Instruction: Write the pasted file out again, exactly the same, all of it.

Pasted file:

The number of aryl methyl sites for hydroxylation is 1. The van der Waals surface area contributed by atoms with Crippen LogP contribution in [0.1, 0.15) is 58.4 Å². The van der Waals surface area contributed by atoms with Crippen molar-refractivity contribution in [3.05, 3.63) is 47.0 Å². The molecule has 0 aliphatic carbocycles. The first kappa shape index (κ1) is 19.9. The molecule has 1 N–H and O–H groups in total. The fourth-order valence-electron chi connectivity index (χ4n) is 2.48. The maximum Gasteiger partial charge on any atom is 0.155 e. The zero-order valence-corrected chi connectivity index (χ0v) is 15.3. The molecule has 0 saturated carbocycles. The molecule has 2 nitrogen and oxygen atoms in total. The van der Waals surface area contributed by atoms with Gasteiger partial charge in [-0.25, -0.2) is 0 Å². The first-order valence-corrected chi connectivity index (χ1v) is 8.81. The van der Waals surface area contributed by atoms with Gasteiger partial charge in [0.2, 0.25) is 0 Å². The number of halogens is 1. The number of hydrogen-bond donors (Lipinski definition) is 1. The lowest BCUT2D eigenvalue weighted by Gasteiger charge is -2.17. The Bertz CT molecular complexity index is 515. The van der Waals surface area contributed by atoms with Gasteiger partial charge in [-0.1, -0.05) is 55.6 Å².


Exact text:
The number of aryl methyl sites for hydroxylation is 1. The van der Waals surface area contributed by atoms with Crippen LogP contribution in [0.1, 0.15) is 58.4 Å². The van der Waals surface area contributed by atoms with Crippen molar-refractivity contribution in [3.05, 3.63) is 47.0 Å². The molecule has 0 aliphatic carbocycles. The first kappa shape index (κ1) is 19.9. The molecule has 1 N–H and O–H groups in total. The fourth-order valence-electron chi connectivity index (χ4n) is 2.48. The maximum Gasteiger partial charge on any atom is 0.155 e. The zero-order valence-corrected chi connectivity index (χ0v) is 15.3. The molecule has 0 saturated carbocycles. The molecule has 2 nitrogen and oxygen atoms in total. The van der Waals surface area contributed by atoms with Gasteiger partial charge in [-0.25, -0.2) is 0 Å². The first-order valence-corrected chi connectivity index (χ1v) is 8.81. The van der Waals surface area contributed by atoms with Gasteiger partial charge in [0.2, 0.25) is 0 Å². The number of halogens is 1. The number of hydrogen-bond donors (Lipinski definition) is 1. The lowest BCUT2D eigenvalue weighted by Gasteiger charge is -2.17. The Bertz CT molecular complexity index is 515. The van der Waals surface area contributed by atoms with Gasteiger partial charge in [-0.1, -0.05) is 55.6 Å².